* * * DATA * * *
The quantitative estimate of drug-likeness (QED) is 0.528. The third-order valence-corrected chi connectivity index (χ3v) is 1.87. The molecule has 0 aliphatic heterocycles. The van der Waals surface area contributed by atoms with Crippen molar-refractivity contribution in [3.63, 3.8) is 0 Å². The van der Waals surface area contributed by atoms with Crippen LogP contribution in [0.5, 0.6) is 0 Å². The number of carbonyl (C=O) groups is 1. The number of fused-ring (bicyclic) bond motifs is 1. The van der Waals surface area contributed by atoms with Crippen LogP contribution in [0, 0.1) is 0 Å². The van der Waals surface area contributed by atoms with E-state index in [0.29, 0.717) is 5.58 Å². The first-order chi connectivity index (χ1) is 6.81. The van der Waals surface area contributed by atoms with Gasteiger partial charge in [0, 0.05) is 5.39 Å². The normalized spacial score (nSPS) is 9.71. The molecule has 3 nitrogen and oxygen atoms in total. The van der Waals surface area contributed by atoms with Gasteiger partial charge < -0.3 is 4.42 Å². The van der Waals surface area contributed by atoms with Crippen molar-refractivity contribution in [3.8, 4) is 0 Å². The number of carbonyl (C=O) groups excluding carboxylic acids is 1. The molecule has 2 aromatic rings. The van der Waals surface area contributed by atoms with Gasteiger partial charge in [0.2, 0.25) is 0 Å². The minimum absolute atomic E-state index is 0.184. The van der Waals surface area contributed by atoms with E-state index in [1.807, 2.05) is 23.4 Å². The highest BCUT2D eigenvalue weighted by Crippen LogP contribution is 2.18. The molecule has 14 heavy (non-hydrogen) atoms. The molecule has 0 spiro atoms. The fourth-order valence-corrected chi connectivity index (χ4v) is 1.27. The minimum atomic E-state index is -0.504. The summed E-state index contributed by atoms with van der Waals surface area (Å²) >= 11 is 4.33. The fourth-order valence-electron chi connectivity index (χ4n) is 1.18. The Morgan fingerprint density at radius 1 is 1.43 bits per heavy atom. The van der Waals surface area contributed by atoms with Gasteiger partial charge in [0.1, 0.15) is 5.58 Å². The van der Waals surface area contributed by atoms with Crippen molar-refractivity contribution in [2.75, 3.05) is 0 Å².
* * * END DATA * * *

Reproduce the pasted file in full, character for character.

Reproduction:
The quantitative estimate of drug-likeness (QED) is 0.528. The third-order valence-corrected chi connectivity index (χ3v) is 1.87. The molecule has 0 aliphatic heterocycles. The van der Waals surface area contributed by atoms with Crippen molar-refractivity contribution in [3.63, 3.8) is 0 Å². The van der Waals surface area contributed by atoms with Crippen LogP contribution in [0.5, 0.6) is 0 Å². The number of carbonyl (C=O) groups is 1. The number of fused-ring (bicyclic) bond motifs is 1. The van der Waals surface area contributed by atoms with Crippen LogP contribution in [0, 0.1) is 0 Å². The van der Waals surface area contributed by atoms with E-state index in [0.29, 0.717) is 5.58 Å². The first-order chi connectivity index (χ1) is 6.81. The van der Waals surface area contributed by atoms with Gasteiger partial charge in [0, 0.05) is 5.39 Å². The normalized spacial score (nSPS) is 9.71. The molecule has 3 nitrogen and oxygen atoms in total. The van der Waals surface area contributed by atoms with Gasteiger partial charge < -0.3 is 4.42 Å². The van der Waals surface area contributed by atoms with Crippen molar-refractivity contribution in [3.8, 4) is 0 Å². The number of carbonyl (C=O) groups excluding carboxylic acids is 1. The molecule has 2 aromatic rings. The van der Waals surface area contributed by atoms with Gasteiger partial charge in [0.2, 0.25) is 0 Å². The minimum absolute atomic E-state index is 0.184. The van der Waals surface area contributed by atoms with E-state index in [1.807, 2.05) is 23.4 Å². The highest BCUT2D eigenvalue weighted by Crippen LogP contribution is 2.18. The molecule has 14 heavy (non-hydrogen) atoms. The molecule has 0 spiro atoms. The fourth-order valence-corrected chi connectivity index (χ4v) is 1.27. The minimum atomic E-state index is -0.504. The summed E-state index contributed by atoms with van der Waals surface area (Å²) >= 11 is 4.33. The fourth-order valence-electron chi connectivity index (χ4n) is 1.18. The Morgan fingerprint density at radius 1 is 1.43 bits per heavy atom. The van der Waals surface area contributed by atoms with Gasteiger partial charge in [0.1, 0.15) is 5.58 Å². The van der Waals surface area contributed by atoms with Crippen molar-refractivity contribution in [2.75, 3.05) is 0 Å².